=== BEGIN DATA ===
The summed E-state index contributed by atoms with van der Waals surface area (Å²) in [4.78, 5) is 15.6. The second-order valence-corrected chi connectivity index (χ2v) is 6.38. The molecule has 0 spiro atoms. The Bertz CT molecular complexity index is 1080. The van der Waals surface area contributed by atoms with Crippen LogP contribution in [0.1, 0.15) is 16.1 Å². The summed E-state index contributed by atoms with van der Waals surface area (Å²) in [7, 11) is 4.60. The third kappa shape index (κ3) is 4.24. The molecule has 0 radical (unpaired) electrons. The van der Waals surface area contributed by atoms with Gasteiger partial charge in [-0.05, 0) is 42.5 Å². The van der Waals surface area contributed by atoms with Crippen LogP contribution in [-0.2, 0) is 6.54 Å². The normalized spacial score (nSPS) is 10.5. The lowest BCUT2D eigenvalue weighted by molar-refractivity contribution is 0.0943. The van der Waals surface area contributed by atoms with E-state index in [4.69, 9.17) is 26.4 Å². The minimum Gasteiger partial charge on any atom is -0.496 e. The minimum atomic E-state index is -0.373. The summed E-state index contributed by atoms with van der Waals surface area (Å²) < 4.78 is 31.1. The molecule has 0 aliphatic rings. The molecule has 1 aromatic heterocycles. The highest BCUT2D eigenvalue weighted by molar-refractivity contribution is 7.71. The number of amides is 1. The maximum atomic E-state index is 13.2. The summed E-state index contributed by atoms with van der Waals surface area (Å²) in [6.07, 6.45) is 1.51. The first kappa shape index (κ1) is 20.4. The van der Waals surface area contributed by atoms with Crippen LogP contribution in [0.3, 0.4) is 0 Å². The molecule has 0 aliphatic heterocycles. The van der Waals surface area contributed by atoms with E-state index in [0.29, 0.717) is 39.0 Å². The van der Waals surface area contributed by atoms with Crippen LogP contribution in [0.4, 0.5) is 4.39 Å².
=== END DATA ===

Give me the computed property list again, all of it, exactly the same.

The summed E-state index contributed by atoms with van der Waals surface area (Å²) in [4.78, 5) is 15.6. The second-order valence-corrected chi connectivity index (χ2v) is 6.38. The molecule has 0 spiro atoms. The Bertz CT molecular complexity index is 1080. The van der Waals surface area contributed by atoms with Crippen LogP contribution in [0.1, 0.15) is 16.1 Å². The summed E-state index contributed by atoms with van der Waals surface area (Å²) in [7, 11) is 4.60. The third kappa shape index (κ3) is 4.24. The molecule has 0 radical (unpaired) electrons. The van der Waals surface area contributed by atoms with Gasteiger partial charge in [-0.05, 0) is 42.5 Å². The van der Waals surface area contributed by atoms with Crippen LogP contribution in [-0.2, 0) is 6.54 Å². The normalized spacial score (nSPS) is 10.5. The lowest BCUT2D eigenvalue weighted by molar-refractivity contribution is 0.0943. The van der Waals surface area contributed by atoms with E-state index in [4.69, 9.17) is 26.4 Å². The minimum Gasteiger partial charge on any atom is -0.496 e. The minimum atomic E-state index is -0.373. The summed E-state index contributed by atoms with van der Waals surface area (Å²) < 4.78 is 31.1. The molecule has 0 aliphatic rings. The molecule has 1 aromatic heterocycles. The highest BCUT2D eigenvalue weighted by molar-refractivity contribution is 7.71. The number of amides is 1. The maximum atomic E-state index is 13.2. The summed E-state index contributed by atoms with van der Waals surface area (Å²) in [6.07, 6.45) is 1.51. The first kappa shape index (κ1) is 20.4. The van der Waals surface area contributed by atoms with Crippen LogP contribution in [0.3, 0.4) is 0 Å². The molecule has 0 aliphatic heterocycles. The van der Waals surface area contributed by atoms with E-state index in [0.29, 0.717) is 39.0 Å². The van der Waals surface area contributed by atoms with Crippen LogP contribution in [0.4, 0.5) is 4.39 Å².